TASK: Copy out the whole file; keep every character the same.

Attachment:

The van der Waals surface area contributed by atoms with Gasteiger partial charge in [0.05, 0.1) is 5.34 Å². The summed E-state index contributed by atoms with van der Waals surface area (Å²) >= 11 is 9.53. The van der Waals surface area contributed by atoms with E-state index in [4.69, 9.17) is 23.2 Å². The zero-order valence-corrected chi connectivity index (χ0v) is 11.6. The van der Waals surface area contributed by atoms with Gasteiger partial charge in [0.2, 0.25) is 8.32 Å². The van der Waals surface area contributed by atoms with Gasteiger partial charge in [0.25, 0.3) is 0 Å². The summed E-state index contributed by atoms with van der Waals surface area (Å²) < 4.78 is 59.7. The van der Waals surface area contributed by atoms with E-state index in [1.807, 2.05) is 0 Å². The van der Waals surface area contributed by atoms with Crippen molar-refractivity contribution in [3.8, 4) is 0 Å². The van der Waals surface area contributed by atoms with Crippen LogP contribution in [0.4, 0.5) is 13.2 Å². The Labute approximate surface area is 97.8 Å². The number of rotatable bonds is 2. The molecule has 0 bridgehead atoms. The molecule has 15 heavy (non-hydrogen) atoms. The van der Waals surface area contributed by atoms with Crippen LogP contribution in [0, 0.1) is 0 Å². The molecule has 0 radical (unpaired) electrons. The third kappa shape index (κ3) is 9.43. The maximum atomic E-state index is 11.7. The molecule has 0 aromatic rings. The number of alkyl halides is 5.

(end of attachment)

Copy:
The van der Waals surface area contributed by atoms with Gasteiger partial charge in [0.05, 0.1) is 5.34 Å². The summed E-state index contributed by atoms with van der Waals surface area (Å²) >= 11 is 9.53. The van der Waals surface area contributed by atoms with E-state index in [4.69, 9.17) is 23.2 Å². The zero-order valence-corrected chi connectivity index (χ0v) is 11.6. The van der Waals surface area contributed by atoms with Gasteiger partial charge in [0.2, 0.25) is 8.32 Å². The van der Waals surface area contributed by atoms with Gasteiger partial charge in [0.25, 0.3) is 0 Å². The summed E-state index contributed by atoms with van der Waals surface area (Å²) < 4.78 is 59.7. The van der Waals surface area contributed by atoms with E-state index in [1.807, 2.05) is 0 Å². The van der Waals surface area contributed by atoms with Crippen molar-refractivity contribution in [3.8, 4) is 0 Å². The van der Waals surface area contributed by atoms with Crippen LogP contribution in [0.4, 0.5) is 13.2 Å². The Labute approximate surface area is 97.8 Å². The number of rotatable bonds is 2. The molecule has 0 bridgehead atoms. The molecule has 15 heavy (non-hydrogen) atoms. The van der Waals surface area contributed by atoms with Crippen LogP contribution in [0, 0.1) is 0 Å². The molecule has 0 radical (unpaired) electrons. The third kappa shape index (κ3) is 9.43. The maximum atomic E-state index is 11.7. The molecule has 0 aromatic rings. The number of alkyl halides is 5.